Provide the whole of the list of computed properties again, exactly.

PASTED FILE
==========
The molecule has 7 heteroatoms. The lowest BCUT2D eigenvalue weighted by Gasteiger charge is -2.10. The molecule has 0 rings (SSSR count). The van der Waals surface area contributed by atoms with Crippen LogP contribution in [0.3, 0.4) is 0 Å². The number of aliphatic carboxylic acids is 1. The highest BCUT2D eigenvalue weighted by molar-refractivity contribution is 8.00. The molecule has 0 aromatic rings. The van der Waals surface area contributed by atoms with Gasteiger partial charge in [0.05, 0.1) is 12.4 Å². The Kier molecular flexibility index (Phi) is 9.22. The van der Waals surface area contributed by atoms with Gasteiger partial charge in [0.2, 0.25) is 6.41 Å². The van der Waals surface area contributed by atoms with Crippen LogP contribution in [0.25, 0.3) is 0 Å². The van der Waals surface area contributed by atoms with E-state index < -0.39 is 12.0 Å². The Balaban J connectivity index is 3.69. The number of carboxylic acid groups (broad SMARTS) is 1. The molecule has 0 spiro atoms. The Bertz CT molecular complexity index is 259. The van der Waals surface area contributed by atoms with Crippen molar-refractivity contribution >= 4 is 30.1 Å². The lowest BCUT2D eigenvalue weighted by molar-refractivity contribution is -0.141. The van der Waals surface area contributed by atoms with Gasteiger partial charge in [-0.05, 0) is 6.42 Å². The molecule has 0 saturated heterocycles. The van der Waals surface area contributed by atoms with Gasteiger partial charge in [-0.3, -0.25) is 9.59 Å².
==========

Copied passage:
The molecule has 7 heteroatoms. The lowest BCUT2D eigenvalue weighted by Gasteiger charge is -2.10. The molecule has 0 rings (SSSR count). The van der Waals surface area contributed by atoms with Crippen LogP contribution in [0.3, 0.4) is 0 Å². The number of aliphatic carboxylic acids is 1. The highest BCUT2D eigenvalue weighted by molar-refractivity contribution is 8.00. The molecule has 0 aromatic rings. The van der Waals surface area contributed by atoms with Gasteiger partial charge in [0.05, 0.1) is 12.4 Å². The Kier molecular flexibility index (Phi) is 9.22. The van der Waals surface area contributed by atoms with Gasteiger partial charge in [0.2, 0.25) is 6.41 Å². The van der Waals surface area contributed by atoms with Crippen LogP contribution in [0.25, 0.3) is 0 Å². The van der Waals surface area contributed by atoms with E-state index < -0.39 is 12.0 Å². The Balaban J connectivity index is 3.69. The number of carboxylic acid groups (broad SMARTS) is 1. The molecule has 0 spiro atoms. The Bertz CT molecular complexity index is 259. The van der Waals surface area contributed by atoms with Crippen molar-refractivity contribution >= 4 is 30.1 Å². The lowest BCUT2D eigenvalue weighted by molar-refractivity contribution is -0.141. The van der Waals surface area contributed by atoms with Gasteiger partial charge in [-0.05, 0) is 6.42 Å². The molecule has 0 saturated heterocycles. The van der Waals surface area contributed by atoms with Gasteiger partial charge in [-0.3, -0.25) is 9.59 Å².